Bill Voss: We started Everest.com to create the first online marketplace with the sole focus of offering outdoor enthusiasts retail goods for purchase from merchants across the country who offer domestically made goods.

In our experience, people who love the outdoors also appreciate the concept of community. At Everest, we want to bolster that community by giving local businesses a wider sales reach, contributing to local and national charitable organizations, and asking everyone in our community to share the story of their “Everest.”

We’re taking a fairly segmented market and bringing it together into one community-focused ecosystem. We call that ecosystem Everest.


CM: What Houston spots have most inspired you? And have you visited Everest yet?

BV: I’m a fisherman at heart. I have been fishing the Gulf of Mexico since I could hold a fishing rod. There is nothing I’d rather do than spend a whole day on the water casting, trolling, or remembering many epic fights reeling in a big one.

So naturally, I love Galveston, Kemah, etc. and being so close to the Gulf is a huge reason why I love Houston. The city itself may be a major metropolitan area, but it is full of so many parks and recreation areas that are great to walk through when you need to escape the sounds of the city for a bit— which Houston really doesn’t get enough credit or exposure for.

Houston has an amazing outdoor community with so many choices to support it — it’s hard to pick just one activity that ranks number one.

I do have plans to visit Everest actually! I am arranging a trip with two brothers that have made it to the top more than anyone else and they assure me it will be an amazing trip.

CM: Clearly, you’re an avid outdoorsman. Is it correct to say that Everest was inspired by frustration and hassle of bouncing to other sites and stores?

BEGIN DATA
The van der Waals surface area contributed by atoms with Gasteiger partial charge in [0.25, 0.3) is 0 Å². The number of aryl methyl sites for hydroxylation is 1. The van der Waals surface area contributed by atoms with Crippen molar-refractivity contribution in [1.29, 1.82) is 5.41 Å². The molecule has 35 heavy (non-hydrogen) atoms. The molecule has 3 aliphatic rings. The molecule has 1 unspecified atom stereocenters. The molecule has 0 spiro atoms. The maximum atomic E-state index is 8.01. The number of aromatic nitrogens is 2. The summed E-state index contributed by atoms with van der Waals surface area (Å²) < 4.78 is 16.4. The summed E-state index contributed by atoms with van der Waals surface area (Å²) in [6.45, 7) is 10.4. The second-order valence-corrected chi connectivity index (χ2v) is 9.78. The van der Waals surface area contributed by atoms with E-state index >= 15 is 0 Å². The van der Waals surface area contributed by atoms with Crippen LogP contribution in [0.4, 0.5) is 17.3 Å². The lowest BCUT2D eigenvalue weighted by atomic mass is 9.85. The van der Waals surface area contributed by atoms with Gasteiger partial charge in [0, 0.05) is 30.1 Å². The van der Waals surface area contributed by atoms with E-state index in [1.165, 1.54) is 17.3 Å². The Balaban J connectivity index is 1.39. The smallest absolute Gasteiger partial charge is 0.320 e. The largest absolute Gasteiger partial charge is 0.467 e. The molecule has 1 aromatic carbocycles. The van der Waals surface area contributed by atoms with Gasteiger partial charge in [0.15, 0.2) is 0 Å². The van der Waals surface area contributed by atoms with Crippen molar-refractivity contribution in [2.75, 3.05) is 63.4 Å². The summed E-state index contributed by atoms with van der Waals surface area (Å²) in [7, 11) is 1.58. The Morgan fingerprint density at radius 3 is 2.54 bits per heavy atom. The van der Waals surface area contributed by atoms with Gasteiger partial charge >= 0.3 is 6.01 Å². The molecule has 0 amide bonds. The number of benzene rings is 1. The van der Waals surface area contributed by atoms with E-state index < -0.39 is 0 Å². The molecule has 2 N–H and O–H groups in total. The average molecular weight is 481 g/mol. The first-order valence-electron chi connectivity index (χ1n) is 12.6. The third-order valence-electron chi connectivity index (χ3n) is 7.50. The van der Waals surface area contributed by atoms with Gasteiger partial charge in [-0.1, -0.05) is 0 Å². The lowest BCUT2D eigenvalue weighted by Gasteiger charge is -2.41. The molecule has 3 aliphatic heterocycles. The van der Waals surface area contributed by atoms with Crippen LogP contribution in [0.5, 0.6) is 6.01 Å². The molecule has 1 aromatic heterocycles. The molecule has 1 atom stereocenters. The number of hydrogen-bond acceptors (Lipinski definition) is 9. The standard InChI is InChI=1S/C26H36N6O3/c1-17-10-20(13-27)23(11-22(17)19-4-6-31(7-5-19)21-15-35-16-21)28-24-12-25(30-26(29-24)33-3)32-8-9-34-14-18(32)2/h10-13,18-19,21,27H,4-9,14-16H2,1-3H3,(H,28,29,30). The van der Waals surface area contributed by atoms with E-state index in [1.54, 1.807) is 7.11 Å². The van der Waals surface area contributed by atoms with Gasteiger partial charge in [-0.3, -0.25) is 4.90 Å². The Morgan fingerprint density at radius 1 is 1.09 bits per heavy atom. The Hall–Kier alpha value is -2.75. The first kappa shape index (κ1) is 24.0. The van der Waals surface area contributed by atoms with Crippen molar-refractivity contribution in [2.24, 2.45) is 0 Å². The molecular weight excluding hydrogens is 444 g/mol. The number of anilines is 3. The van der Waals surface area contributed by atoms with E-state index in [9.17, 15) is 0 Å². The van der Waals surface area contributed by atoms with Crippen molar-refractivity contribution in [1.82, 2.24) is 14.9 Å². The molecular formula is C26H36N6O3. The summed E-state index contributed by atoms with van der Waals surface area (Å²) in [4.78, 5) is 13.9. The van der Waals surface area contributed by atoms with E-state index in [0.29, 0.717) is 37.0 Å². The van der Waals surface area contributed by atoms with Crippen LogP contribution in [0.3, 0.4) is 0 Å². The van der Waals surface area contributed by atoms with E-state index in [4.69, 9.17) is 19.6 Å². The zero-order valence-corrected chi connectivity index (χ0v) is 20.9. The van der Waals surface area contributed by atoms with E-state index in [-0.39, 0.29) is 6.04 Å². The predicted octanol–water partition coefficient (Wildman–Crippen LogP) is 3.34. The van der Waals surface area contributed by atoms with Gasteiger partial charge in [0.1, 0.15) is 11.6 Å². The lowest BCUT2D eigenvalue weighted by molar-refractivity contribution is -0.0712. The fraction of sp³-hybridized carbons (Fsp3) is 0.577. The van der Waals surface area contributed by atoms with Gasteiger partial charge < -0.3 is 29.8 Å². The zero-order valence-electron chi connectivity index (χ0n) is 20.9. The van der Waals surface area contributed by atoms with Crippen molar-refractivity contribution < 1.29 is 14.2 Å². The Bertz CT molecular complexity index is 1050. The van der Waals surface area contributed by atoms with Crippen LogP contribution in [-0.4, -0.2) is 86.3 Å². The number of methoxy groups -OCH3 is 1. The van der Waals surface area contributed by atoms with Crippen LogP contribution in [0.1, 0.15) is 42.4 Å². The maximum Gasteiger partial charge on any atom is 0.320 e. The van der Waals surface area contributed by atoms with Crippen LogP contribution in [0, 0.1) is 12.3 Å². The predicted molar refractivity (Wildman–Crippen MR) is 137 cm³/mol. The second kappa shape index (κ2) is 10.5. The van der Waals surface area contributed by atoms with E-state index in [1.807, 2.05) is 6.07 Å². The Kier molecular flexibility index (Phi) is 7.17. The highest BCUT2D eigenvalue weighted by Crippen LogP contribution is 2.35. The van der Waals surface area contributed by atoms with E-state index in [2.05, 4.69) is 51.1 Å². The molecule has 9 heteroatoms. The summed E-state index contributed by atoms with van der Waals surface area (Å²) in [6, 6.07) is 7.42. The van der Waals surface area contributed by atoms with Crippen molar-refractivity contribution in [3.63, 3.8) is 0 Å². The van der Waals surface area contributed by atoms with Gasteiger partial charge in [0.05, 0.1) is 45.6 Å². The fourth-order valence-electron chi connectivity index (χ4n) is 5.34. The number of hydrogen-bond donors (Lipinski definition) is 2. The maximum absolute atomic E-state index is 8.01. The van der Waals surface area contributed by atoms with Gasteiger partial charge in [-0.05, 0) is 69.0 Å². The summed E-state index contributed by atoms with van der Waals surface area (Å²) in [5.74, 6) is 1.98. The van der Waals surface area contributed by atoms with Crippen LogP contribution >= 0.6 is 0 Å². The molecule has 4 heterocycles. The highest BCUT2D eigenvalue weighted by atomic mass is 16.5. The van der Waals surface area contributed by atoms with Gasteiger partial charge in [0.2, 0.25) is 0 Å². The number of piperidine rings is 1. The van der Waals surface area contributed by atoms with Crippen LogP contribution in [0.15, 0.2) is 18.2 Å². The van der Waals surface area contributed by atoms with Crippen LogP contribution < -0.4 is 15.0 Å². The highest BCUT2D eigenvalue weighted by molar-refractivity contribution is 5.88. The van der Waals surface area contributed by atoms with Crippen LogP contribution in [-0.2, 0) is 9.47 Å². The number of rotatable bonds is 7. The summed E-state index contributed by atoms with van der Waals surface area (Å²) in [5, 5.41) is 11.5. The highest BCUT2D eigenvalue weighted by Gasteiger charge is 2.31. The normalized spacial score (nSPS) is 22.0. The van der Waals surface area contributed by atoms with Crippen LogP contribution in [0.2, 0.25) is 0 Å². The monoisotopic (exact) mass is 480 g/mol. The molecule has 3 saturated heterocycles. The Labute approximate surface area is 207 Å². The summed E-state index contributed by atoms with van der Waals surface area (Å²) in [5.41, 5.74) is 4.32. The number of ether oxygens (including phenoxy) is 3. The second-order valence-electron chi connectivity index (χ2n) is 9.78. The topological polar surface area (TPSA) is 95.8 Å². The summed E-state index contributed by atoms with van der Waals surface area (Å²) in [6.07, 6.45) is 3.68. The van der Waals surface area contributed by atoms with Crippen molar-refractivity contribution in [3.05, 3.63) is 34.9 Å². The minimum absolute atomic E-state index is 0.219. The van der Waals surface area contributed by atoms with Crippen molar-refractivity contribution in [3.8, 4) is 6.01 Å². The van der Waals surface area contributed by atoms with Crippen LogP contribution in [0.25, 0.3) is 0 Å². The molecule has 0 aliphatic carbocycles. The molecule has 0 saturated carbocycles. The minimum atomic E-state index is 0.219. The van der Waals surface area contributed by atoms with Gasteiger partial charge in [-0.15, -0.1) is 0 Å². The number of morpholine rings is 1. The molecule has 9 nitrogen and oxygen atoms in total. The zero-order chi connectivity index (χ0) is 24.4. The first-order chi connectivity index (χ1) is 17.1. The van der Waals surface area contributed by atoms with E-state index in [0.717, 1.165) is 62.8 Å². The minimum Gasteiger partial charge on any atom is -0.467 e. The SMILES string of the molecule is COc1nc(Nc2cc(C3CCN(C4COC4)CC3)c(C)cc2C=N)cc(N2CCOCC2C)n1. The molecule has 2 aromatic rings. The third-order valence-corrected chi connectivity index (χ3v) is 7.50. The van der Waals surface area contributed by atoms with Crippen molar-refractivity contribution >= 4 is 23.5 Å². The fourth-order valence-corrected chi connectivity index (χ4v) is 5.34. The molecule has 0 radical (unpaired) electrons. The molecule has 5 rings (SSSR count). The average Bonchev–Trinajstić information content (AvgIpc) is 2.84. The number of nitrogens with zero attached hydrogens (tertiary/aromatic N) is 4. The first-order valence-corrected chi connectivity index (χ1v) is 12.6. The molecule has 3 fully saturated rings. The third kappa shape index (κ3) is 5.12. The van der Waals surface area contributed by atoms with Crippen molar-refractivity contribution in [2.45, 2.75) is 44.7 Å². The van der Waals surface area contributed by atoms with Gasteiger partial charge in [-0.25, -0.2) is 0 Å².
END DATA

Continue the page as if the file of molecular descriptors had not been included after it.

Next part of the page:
BV: Exactly! I found myself doing just that and it’s infuriating. I’d be visiting multiple stores, going through multiple checkouts, and waiting on multiple boxes to arrive — and sometimes dealing with multiple return scenarios. So, I set out to fix it — for all of us.

I grew up fishing, spending hours on the water with my dad. To me that’s one of the best parts of any outdoor activity, the quality time spent with the people you love. I don’t think you get the same experience if you’re sitting around a tv screen together, and you certainly don’t get it if you’re spending hours on your computer trying to track down the perfect beginner fishing rod for your daughter. Time is precious, and the endless toil of gear compilation eats into those few available hours we have to spend together.

By aggregating thousands of outdoor brands and gear retailers and centralizing them into one marketplace, we’re allowing our users to hop on, find everything they need, and check out easily. We’re just getting started but, within the next two years, we hope to add even more sellers and products along with more community offerings.

Being out on the water showing my kids how to bait a hook or how to find a school of fish, those are the memories I hope they take with them. With Everest, it has been important to me to help make those kinds of experiences easily attainable for everyone and the people they love.

CM: Speaking of other stores, do you plan to go head-to-head with the REIs and Sun and Skis of the world? Or Amazon?

BV: I get this question all the time and I love it. As to the first two, definitely not. We’re a marketplace, we’re here to help companies like REI and Sun and Ski, who can participate as sellers and reach new customers.

The difference is that our members can pick up everything they need, from multiple retailers, in one cart, with one easy checkout option. Many of the big names already spotlight and sell products on Amazon — they can do the same with Everest. We are a community of like-minded outdoor loving enthusiasts that have been looking for a niche marketplace to serve all of us.

Think of what Chewy did in the pet industry — we are doing the same thing for those that love the outdoors. Amazon has to be everything to everybody. We don’t, and we don’t want to.

CM: Do you see Everest ever creating brick-and-mortar stores?

BV: Wonderful question. The beauty of Everest is we are still a young company with options to consider. But remember, one of the main tenets of Everest is supporting our sellers. We are not looking to get into a situation where we are competing directly with them.

However, we’d love to one day open a shop selling Everest sweatshirts and swag in downtown Houston. It would be so fulfilling to see the outdoor community wearing Everest branded clothing and putting Everest stickers on their gear in the future.

The bottom line is, we are sprinting as hard as we can in hopes of waking up one day as a true disruptor, household name, and eternal brand.

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This article originally ran on CultureMap.